Forensics rises to the challenge at state tournament

Originally published on June 25, 2015

Junior Thomas White and senior Eli Pollock during the finals round at the 7th Annual Windsor Invitational High School Parliamentary Debate Tournament on February 21. The parlimentary debate partners later competed at the state tournament on April 17. Photo courtesy of Thomas White

Their hours of downtime had been, for the most part, stressful and exhausting. Senior Jennifer Chan and junior Alexandra Carey had acquired a frightening amount of knowledge on oceans and nuclear policies, senior Eli Pollock and junior Thomas White had pored through 40 issues of The New York Times back-to-back, and junior Katherine Young had recited Emma Watson’s speech on gender inequality many times in her British accent.

“A lot of people were just like, ‘Oh, this is just another feminist speech.’”

The Lowell Forensics Team sent five competitors to the three-day 2015 California High School Speech Association State Tournament on April 17. Chan and Carey competed in policy debate, Pollock and White competed in parliamentary debate and Young competed in Oratorical Interpretation. To qualify for the state tournament, competitors had to either win all but one of the three annual league tournaments or place in the top 6 out of 50–60 people at the state qualification tournament.

Policy debate partners Chan and Carey won four out of six rounds, narrowly missing quarterfinals. Policy is a form of debate competition in which teams of two argue for or against a resolution that calls for policy change by the U.S. federal government. This year’s proposition states that the U.S. federal government should substantially increase its non-military exploration and development of the Earth’s oceans.

“We’ve been working on making our arguments more powerful and cornering our opponents into saying things that will hurt them later.”

Policy debaters often talk very quickly in order to make as many arguments and provide as much evidence as possible within the time constraint. “While for the non-initiated it can seem like gibberish when we talk so fast, it’s actually a useful tool that allows us to relay more arguments in a greater depth,” Carey said.

Parliamentary debate partners Pollock and White won one out of three rounds before they were eliminated from the competition. Parli is an impromptu form of debate in which competitors are assigned to one side of a random topic 20 minutes before their round starts. “The stakes were really high,” White said. “It was my last tournament with my partner. I made a lot of mistakes, but I think I understand a little better not only my own strengths and weaknesses, but how argumentation itself works. We’ve been working on making our arguments more powerful and cornering our opponents into saying things that will hurt them later.”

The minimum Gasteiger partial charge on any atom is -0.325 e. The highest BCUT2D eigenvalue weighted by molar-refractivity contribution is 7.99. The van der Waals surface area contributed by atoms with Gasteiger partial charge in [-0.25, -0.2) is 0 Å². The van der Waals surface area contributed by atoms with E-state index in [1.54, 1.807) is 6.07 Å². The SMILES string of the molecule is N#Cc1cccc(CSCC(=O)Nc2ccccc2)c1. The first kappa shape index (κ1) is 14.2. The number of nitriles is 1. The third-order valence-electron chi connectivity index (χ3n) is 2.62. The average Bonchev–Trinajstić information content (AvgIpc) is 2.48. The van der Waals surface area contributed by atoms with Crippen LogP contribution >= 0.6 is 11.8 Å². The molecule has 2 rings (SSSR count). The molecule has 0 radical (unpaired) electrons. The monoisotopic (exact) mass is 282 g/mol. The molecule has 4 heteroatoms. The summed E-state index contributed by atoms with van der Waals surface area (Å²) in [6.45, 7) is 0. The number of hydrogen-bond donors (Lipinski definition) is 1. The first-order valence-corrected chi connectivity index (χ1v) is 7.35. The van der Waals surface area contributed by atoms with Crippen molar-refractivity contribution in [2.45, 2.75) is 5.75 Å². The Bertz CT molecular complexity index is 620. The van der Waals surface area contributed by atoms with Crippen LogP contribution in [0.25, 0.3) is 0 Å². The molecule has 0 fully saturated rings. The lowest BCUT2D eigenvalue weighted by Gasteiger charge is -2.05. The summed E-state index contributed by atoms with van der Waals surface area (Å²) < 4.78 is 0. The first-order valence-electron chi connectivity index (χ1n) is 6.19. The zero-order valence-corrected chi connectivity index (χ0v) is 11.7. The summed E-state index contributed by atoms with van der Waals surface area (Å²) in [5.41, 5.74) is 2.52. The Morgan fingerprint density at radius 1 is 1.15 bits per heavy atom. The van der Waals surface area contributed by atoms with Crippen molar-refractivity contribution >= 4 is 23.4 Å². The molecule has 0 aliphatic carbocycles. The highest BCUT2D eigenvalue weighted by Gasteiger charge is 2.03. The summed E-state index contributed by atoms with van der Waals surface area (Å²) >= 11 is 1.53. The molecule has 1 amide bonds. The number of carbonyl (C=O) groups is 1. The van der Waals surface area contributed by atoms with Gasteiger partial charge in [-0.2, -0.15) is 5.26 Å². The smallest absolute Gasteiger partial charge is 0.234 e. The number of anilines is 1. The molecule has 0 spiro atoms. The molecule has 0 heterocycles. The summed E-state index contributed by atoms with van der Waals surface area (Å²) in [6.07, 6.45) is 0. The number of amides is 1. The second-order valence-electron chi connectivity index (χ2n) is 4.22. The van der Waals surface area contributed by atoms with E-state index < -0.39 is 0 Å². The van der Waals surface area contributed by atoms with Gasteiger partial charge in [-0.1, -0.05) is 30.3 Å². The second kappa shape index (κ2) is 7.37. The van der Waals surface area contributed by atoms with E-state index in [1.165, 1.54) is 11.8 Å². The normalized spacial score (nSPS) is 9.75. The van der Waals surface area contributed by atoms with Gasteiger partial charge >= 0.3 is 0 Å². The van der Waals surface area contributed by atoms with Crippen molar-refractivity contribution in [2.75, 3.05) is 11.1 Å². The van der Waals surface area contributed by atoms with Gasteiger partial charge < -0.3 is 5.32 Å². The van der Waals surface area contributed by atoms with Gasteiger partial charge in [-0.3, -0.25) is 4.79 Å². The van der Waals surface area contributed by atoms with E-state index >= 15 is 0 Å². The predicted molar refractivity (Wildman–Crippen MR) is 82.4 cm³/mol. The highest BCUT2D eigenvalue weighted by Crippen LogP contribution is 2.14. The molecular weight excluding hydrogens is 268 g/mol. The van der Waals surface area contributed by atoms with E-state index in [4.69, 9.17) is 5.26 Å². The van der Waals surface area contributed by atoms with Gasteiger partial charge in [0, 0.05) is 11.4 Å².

Pollock admitted that the loss was disappointing. “I didn’t gain as much from going to State as I had hoped,” he said. “It was a great experience bonding with my partner and getting to know other Forensics members, but we compete to win and in that sense, I was disappointed. There were teams we had beaten on multiple occasions that made it further than us.”

For her oratorical interpretation, Young placed third in her first round and seventh in both her second and last rounds. Oratorical interpretation is an individual event in which the competitor delivers a published speech. As a proclaimed feminist, Young had to learn to accept that some people would not take her speech seriously. “A lot of people were just like, ‘Oh, this is just another feminist speech,’” she said. “I really wanted to get people to realize that feminism is the same thing as gender equality and includes both men and women.”

“We had to be amphibious to adapt to the different type of judges varying from professional coaches to disinterested parents to sleepy teenagers.”

Chan and Carey believe that the judges appeared disinterested at times. “My partner and I had a running joke that we were like disgruntled frogs,” Chan said. “We had to be amphibious to adapt to the different types of judges varying from professional coaches to disinterested parents to sleepy teenagers.”

Despite losing a great amount of members last year, Lowell Forensics was able to build their way up to a successful year. “We had to build an invitational team nearly from the ground up,” White said. “At the beginning of this year, I was expecting a build year. Instead, I got one of the best years I can remember.”

White has high hopes for Lowell Forensics next year. “With such a wonderful and dedicated group of people, it has the potential to be one of our best years ever,” he said. “I believe we have a chance not only to send people to States and the late rounds of invitationals, but to be one of the best Parli teams in California.”